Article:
written by Angela M
I grew up on Disney and nightly walks with my Russian grandparents, sunflower seeds sticking to my fingers, old lady tales dripping from my ears like borscht. I was never told not to smile at a cute Asian boy, or to repress a casual wink at a dashing Spaniard.
Maybe I was never told to not do these things because: 1) I don’t smile often, and 2) I can barely wink. Regardless, there was never any objection to multicultural friendships. Romantically speaking, though, it was never really spoken about, perhaps because it was never really expected.
My first legitimate ounce of interest in the opposite sex could have something to do with my current situation.
I was in the first grade, and his name was Timothy. He was everything I wanted in a boy. He never spoke to me; he rarely, if ever, held the staircase door open for me; and he cheated on me. I don’t know whether it counts as cheating if we were never in a relationship, but my heart was temporarily in shambles. Did I mention that Timothy was Asian? Did I also mention that I’m white and Jewish and from Brooklyn?
At 22, and not a bit less romantic than my first grade self, I find my heart taken once again (this time, in a less make-believe type of way). I am in love with a writer who just so happens to be outside of my race. Raised Muslim but not practicing, my Indian love connects himself with the folk of Jackson Heights, Queens before anything else. To sum things up, not only am I dating a fellow who’s a hundred beautiful shades darker than my pastey self, but I am also dating someone outside of my borough.
We met at a house party. His band was playing, and I later on learned that he had asked our mutual friend to invite me, since he was too shy to do it himself. The night felt like something taken out of one of those typical teenage movies where the girl seems to be playing coy, not realizing what’s going on, and the guy is fumbling over every other word, crossing his fingers that he doesn’t look as dumb as he feels. It took me half the party to realize that I was falling heavy over someone who I had never expected to come across.
Surprisingly, my mother was more accepting of my new found love than some of my friends. When I say some, I really just mean one. My Jewish friend Rebecca* was stunned to realize that I was romantically involved with someone so far from my religion. I kept it secret from her for as long as I could, afraid of the very reaction that I got. She started telling me that being a Jew meant that I was part of the chosen ones, and how keeping religion alive in my family was imperative. Basically, she made me feel like the black sheep of the herd. A day after her attack, she apologized wholeheartedly and told me that I have her full support in any decision that I make in life. (I can only imagine how Rebecca’s reaction would have been if I had confessed that I was getting married!) Just to be clear, I consider myself Jewish more in terms of culture than practice. Echoing Keats, “Love is my religion.”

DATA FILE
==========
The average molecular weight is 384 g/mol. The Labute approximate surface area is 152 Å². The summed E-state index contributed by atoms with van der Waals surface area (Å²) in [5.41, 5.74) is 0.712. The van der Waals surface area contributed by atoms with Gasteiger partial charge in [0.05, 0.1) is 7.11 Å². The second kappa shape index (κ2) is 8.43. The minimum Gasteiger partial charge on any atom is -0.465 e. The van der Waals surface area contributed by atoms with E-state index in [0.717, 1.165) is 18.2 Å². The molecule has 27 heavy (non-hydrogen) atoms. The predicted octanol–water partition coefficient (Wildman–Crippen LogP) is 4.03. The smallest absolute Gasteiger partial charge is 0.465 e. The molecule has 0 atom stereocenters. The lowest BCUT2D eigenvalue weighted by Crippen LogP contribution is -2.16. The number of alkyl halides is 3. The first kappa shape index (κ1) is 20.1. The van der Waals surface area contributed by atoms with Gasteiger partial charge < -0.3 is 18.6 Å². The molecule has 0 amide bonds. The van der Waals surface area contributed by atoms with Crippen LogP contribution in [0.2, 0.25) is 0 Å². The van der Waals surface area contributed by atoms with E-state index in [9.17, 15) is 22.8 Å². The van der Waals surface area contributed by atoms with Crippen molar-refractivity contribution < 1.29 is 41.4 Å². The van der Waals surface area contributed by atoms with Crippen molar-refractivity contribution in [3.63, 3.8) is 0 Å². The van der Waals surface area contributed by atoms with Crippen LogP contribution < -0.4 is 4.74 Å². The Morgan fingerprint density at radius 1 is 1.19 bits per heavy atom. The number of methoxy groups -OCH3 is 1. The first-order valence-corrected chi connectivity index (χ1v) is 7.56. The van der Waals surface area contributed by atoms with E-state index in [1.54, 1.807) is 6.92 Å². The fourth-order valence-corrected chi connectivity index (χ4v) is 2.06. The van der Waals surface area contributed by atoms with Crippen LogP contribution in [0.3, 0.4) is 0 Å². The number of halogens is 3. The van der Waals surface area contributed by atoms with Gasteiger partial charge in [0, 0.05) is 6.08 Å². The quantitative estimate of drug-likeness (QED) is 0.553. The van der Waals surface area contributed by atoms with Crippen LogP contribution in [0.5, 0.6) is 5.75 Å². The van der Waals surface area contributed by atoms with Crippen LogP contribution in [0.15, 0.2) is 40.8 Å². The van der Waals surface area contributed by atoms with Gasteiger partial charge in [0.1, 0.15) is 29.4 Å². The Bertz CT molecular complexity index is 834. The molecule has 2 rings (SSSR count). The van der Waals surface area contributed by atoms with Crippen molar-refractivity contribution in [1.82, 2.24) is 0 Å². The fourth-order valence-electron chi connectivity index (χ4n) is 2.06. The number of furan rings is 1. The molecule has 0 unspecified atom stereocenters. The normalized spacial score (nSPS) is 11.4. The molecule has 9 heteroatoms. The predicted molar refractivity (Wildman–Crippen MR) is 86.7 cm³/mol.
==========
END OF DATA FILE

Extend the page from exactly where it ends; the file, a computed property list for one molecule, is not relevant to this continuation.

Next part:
In a city where love has an astigmatism and hearts beat to their own bongo, interracial coupling is more common than ever. Every way my head turns, I see it: hands of different colors holding on to each other. It’s beautiful, really. And now, I am part of it. We grew up hearing different languages being spoken at home, eating foods synonymous to our cultures, but we were also scolded by our parents for leaving cookie crumbs in our beds, and watching too many T.V. shows instead of doing our homework. Plenty of people in college date people who they didn’t expect to be with. We aren’t really all that different, though. We both love literature and writing, we listen to the same type of music, and, obviously, we both enjoy a good house party.
*Name changed to protect privacy.
Find out more about Academic Discounts!